Asperger’s Syndrome, viewed as a separate condition before, is now part of the autism spectrum disorder (ASD). This change occurred in 2013 when the Diagnostic and Statistical Manual of Mental Disorders (DSM-5) changed its classification.
Medical professionals classify this condition as a high-functioning type of ASD. The symptoms of Asperger’s are less severe than other conditions of ASD. DSM-5 also includes a new condition known as a social pragmatic communication disorder.
Few symptoms of pragmatic communication disorder overlap with the symptoms of Asperger’s. Medical professionals diagnose a person with Asperger’s if they have problems with writing and talking but have average intelligence.
What Does Asperger’s Syndrome Involve?
Asperger’s Syndrome involves:
- The trouble with social interactions
- Limited interests
- Distinctive strengths
- Wish for sameness
What Are the Strengths of Asperger’s Syndrome?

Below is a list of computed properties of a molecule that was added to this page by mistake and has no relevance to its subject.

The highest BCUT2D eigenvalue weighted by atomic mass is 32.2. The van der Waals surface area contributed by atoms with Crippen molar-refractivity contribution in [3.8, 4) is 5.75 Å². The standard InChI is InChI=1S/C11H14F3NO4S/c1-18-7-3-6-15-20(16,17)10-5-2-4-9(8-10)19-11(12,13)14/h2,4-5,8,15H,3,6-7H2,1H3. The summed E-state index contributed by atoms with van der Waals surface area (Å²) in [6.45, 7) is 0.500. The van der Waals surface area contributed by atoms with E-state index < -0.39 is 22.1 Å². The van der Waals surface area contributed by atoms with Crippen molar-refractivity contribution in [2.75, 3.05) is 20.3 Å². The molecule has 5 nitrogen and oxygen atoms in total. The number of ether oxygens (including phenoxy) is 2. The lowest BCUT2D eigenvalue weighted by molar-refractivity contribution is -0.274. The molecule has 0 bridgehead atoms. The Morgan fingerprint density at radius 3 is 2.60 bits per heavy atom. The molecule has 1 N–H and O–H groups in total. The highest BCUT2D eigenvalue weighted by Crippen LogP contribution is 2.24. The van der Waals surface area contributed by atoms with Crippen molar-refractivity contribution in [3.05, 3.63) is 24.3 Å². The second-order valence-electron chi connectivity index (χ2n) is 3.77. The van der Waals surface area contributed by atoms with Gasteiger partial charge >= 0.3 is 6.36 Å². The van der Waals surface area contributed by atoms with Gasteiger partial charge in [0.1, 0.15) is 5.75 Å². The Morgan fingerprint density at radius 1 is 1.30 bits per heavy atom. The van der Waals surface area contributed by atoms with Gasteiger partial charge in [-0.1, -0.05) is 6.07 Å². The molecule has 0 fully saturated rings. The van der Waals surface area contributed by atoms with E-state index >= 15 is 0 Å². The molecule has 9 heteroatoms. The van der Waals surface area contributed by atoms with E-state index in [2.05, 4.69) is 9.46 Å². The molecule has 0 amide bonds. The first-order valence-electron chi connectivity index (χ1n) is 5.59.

The strengths of Asperger’s Syndrome include the following:
- Extraordinary persistence and focus
- Attention to detail
- Skill for distinguishing patterns
What Are the Challenges of Asperger’s Syndrome?
The challenges of Asperger’s Syndrome include:
- Hypersensitivity to sounds, tastes, lights, and more
- The trouble with communicating and understanding a conversation
- The trouble with nonverbal communication skills, such as distance, tone, loudness, and more
- Depression and anxiety
- Uncoordinated movements or clumsiness
What Are the Symptoms of Asperger’s Syndrome?
The following are the symptoms of Asperger’s Syndrome:
- Unable to make friends or maintain friendships
- Isolation or minimal interaction with people in social gatherings
- Unable to make eye contact or tend to stare at others
- Unable to interpret gestures
- Unable to recognize irony, sarcasm, and humor
- Unable to express empathy and communicate and control emotions
- Lack of common sense
- Fascination with specific subjects
- Interpret information as literal
- Prefer to follow a strict routine
- Tend to engage in one-sided conversations about themselves
How Do Doctors Diagnose Asperger’s Syndrome?
Medical professionals diagnose Asperger’s Syndrome by performing a multi-disciplinary diagnostic team, which includes a speech and language therapist, psychiatrist, pediatrician, and psychologist. Since Asperger’s Syndrome varies from person to person, it is difficult to reach a diagnosis. Therefore, medical professionals tend to diagnose children with Asperger’s Syndrome later, with some diagnosed with it as adults.